If you’ve never tried bulgur, I guarantee you that the following Bulgur With Butternut Squash and Chard recipe will be the perfect introduction. Easy, quick, healthy, and scrumptious, this dish will help you discover how much you can love bulgur outside of tabouli.
Bulgur is a Middle Eastern staple grain derived from durum wheat. In the days before mechanization, bulgur was made collectively: Men harvested the wheat, and women separated the wheat from the chaff. The wheat was boiled for hours in huge pots until it split, and then it was dried in the sun, spread out on large sheets laid on rooftops or in fields. When dry, the grain went to a stone mill. While the process is a bit different these days, the end product remains the same: an ancient grain, fit for a busy modern-day cook and with a subtle, nutty flavor; light texture; and four different grinds from which to choose. Bulgur also boasts more nutrients and fiber than other grains, and who doesn’t love a good, nutrient-rich bang for their caloric buck?
Bulgur acted as the perfect base for creamy butternut squash and flavorful chard, which I served warm from the oven (you can eat it at room temperature as well) with toasted pita and spring onion pesto. For the pesto recipe, click here .
A rainbow of ingredients fit for spring: butternut squash, chard, diced onion, mint and parsley, and, of course, bulgur.
One-pot meal! Layers of golden brown cumin onions, steamed butternut squash and kale, tender bulgur, and fresh herbs.
The finished product! Bulgur with butternut squash and chard, warm pita, and spring onion pesto.
Bulgur With Butternut Squash and Chard
1/2 cup bulgur (usually found in the bulk foods section)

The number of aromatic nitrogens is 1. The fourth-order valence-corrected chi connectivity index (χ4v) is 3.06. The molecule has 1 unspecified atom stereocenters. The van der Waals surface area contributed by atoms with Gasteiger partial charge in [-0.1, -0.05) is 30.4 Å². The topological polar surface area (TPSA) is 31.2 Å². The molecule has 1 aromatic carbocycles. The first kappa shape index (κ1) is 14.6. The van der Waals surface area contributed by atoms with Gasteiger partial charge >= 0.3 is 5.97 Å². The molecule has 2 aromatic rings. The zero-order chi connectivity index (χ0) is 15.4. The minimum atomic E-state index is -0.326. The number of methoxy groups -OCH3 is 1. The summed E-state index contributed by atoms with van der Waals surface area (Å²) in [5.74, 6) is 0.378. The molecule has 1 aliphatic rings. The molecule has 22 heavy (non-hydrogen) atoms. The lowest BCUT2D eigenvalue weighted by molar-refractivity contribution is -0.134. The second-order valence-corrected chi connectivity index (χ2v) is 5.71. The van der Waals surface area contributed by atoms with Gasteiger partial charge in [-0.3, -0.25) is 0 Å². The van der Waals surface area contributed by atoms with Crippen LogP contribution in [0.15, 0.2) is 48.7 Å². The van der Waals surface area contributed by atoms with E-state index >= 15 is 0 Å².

1/4 teaspoon salt
1 lb. squash (I used butternut)
1 small onion, finely minced
1 bunch chard
1/2 teaspoon ground cumin OR 1 teaspoon cumin seeds, lightly toasted and ground
1/4 cup fresh parsley, chopped
3 tablespoons fresh mint, finely chopped
salt and pepper, to taste
2 tablespoons olive oil
1. Place the bulgur in a bowl, mix with 1/4 teaspoon of salt, and cover with hot water. Let sit for 20 to 30 minutes until the bulgur is al dente. It will soak up more liquid from the rest of the ingredients and become mushier over time, so especially if you don’t plan on eating the dish immediately, drain the bulgur before it’s completely tender.
2. Meanwhile, steam the squash for 15 to 20 minutes until thoroughly tender. Remove from the heat, and mash with a fork.
3. Cook the onion in the oil in a skillet over low heat for 10 to 15 minutes, until soft and golden. Stir often.
4. Steam the chard for 5 to 10 minutes, until mostly done but still with a slight crunch to it.
5. Add the cumin and a pinch of salt to the onion and stir together for about 30 seconds. Stir into the bulgur. Add the puréed squash and chard and stir together.
6. Mix in the parsley, the mint, and salt and pepper to taste. Serve as is, or heat in the oven just before serving.
Kelsey is a Boston native and current Seattle transplant. When not chasing the sun around the state of Washington she can be found doing crosswords on her commute, rock climbing, biking, organizing as many potlucks as possible, and skiing (mostly spent defending the mighty mountains of the east coast). She loves cooking, sailing and traveling and will take you up on an offer to drink coffee, sit by a fire, and play scrabble any day.